The Christmas Table
It’s Christmas day, and as the kids grumble about the gifts they didn’t receive, you’re in the kitchen, surrounded by the sharp aroma of minced onions while completing the repetitive task of removing the thick, robust skin of the potatoes. The kitchen is filled with the pungent and sweet fragrance of herbs as the flavors infuse the crusted flesh of the roasted bird. The eggnog is already chilling in the fridge; its lingering sweetness is still fresh on your tongue.
Now you have to roast the vegetables, mold the biscuits, layer the lasagna, stuff the mushroom caps with sausage and breadcrumbs, and prepare the stuffing for the turkey.
You release a heavy breath, feeling the weight of it escape your lungs. The kitchen is sweltering, and tiny beads of sweat are forming on your forehead. Ignoring it, you grab the knife and start slicing through the chunky carrots with a satisfying crunch.
The crashing sounds reverberate through the house as your husband watches Die Hard on the television in the other room. You shake your head, amused by his feeble attempt to partake in the tradition of watching a Christmas movie. He increases the volume of the television, hoping the blaring sound will overpower the frenzied chatter of the kids.
You would think with all his training with you, he has become a master at tuning out the presence of others.
Apparently, he’s just an expert at ignoring me.
At this stage, you become aware of a dull, persistent ache spreading from your lower back like a slow-burning fire. Each step is filled with agony as the sharp pain in your heel intensifies, and a peculiar sensation of detachment fills your arms. Nothing seems more inviting than burying yourself in the cozy comforter, dimming the lights, and entering a state of blissful oblivion for the next few days. Unfortunately, you can’t. You must still cream the spinach and transform it into a velvety, flavorful base. Then, you need to chop the vegetables for the salad, adding a burst of vibrant colors and nutritious goodness.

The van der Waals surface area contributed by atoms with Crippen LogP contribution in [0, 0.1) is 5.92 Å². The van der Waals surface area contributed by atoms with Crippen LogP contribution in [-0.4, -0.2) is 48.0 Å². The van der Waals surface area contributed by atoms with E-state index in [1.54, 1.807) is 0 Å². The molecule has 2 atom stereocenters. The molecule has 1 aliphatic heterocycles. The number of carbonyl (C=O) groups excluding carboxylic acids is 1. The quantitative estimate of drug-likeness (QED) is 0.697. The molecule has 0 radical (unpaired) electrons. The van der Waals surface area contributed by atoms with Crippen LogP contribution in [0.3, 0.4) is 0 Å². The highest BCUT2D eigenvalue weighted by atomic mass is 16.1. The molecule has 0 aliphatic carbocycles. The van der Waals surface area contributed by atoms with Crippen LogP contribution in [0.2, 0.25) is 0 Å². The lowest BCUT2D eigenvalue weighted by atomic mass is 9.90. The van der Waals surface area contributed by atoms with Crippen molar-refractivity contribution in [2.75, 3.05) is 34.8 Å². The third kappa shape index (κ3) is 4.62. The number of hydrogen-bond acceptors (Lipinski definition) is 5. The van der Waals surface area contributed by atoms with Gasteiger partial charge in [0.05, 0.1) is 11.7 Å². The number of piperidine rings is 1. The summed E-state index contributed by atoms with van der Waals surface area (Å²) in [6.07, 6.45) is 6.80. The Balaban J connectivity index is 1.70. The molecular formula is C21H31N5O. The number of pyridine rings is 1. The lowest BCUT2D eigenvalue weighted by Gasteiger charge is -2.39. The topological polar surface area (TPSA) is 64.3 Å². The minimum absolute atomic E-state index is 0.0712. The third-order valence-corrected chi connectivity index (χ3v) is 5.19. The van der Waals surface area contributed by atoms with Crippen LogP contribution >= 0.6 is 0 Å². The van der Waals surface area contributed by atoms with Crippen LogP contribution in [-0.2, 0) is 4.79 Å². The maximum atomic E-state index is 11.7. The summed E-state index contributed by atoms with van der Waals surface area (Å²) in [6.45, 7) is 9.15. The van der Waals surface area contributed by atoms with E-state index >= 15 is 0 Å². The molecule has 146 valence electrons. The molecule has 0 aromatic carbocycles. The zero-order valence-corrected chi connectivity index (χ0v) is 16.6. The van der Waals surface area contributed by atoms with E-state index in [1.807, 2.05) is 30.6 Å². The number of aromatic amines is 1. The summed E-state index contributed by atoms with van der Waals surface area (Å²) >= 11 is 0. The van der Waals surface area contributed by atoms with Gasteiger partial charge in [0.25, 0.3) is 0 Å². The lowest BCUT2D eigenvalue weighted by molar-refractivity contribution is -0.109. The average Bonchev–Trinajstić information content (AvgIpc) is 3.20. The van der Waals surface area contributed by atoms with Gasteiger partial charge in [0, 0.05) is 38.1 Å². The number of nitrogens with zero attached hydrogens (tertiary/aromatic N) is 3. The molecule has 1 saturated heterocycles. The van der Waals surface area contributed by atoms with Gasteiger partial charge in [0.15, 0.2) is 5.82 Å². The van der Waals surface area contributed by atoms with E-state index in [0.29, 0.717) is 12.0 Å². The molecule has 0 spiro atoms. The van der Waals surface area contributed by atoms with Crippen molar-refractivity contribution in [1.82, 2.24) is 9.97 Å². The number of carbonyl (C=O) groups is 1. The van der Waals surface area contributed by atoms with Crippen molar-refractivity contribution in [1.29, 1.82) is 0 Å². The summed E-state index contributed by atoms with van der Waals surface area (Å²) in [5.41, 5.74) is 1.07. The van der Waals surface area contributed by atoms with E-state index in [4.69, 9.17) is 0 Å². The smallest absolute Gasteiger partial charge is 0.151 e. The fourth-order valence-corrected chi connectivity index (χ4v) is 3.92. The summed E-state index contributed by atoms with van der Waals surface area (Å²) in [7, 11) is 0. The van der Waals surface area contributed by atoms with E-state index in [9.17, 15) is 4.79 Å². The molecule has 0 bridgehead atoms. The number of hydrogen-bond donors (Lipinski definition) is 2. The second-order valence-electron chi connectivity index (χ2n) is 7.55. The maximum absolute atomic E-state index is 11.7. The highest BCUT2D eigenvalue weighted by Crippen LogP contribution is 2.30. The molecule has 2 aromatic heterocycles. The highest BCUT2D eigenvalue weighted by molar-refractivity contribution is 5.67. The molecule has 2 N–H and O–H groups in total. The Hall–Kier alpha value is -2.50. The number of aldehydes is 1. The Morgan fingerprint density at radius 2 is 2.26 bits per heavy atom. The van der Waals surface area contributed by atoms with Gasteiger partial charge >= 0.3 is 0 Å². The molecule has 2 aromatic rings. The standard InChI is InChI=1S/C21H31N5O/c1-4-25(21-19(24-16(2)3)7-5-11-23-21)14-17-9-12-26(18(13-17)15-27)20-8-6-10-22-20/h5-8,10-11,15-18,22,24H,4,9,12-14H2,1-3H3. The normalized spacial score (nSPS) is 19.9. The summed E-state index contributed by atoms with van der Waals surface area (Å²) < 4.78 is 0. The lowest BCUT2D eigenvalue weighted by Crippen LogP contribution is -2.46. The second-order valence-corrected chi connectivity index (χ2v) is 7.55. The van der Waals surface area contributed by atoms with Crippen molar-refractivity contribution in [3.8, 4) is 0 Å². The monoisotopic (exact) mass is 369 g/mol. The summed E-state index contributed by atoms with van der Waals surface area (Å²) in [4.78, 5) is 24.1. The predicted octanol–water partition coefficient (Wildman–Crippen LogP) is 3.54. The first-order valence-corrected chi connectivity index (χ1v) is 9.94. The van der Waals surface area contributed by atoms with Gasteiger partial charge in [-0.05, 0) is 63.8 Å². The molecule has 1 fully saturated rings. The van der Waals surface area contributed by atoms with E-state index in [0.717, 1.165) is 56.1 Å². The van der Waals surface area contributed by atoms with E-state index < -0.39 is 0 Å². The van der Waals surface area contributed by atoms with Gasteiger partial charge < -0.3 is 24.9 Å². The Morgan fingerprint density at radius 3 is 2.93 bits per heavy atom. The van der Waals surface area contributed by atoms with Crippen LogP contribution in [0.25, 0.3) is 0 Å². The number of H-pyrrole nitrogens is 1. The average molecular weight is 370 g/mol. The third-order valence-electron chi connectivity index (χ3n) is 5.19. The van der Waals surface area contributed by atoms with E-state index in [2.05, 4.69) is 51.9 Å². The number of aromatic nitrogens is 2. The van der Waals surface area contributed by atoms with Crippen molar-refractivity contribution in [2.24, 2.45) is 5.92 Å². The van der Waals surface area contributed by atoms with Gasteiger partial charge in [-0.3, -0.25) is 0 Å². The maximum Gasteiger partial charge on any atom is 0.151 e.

As you slice into a pepper, the blade grazes your finger, causing a sharp sting, but there is no time to properly tend to the minor wound. The beans simmer for too long, and you dislike the texture when it becomes mushy. The perfect string beans provide a delightful crunch when bitten into. So, you run your pointer finger underneath the tap, relishing the sensation of the cool water rushing over your skin. Then you return to your tasks.
Glancing at the clock, you realize time is running out. Your parents will be here soon, and you want to have a meal ready for them after their hour-long drive. So, you chop, dice, bake, and roast, creating a symphony of sizzling sounds and mouthwatering smells in your kitchen.
You only stop when the dining room table is adorned with a colorful spread of side dishes and savory meats. You stop when the kid’s eyes light up excitedly, and your parents exchange a look of approval. You stop when your husband turns off the television and honors you with a kiss. When the next year comes, and you find yourself slumped in a scorching kitchen with cuts and burns, surrounded by half-finished meals and dirty dishes, you will recall this moment—the very reason you endure.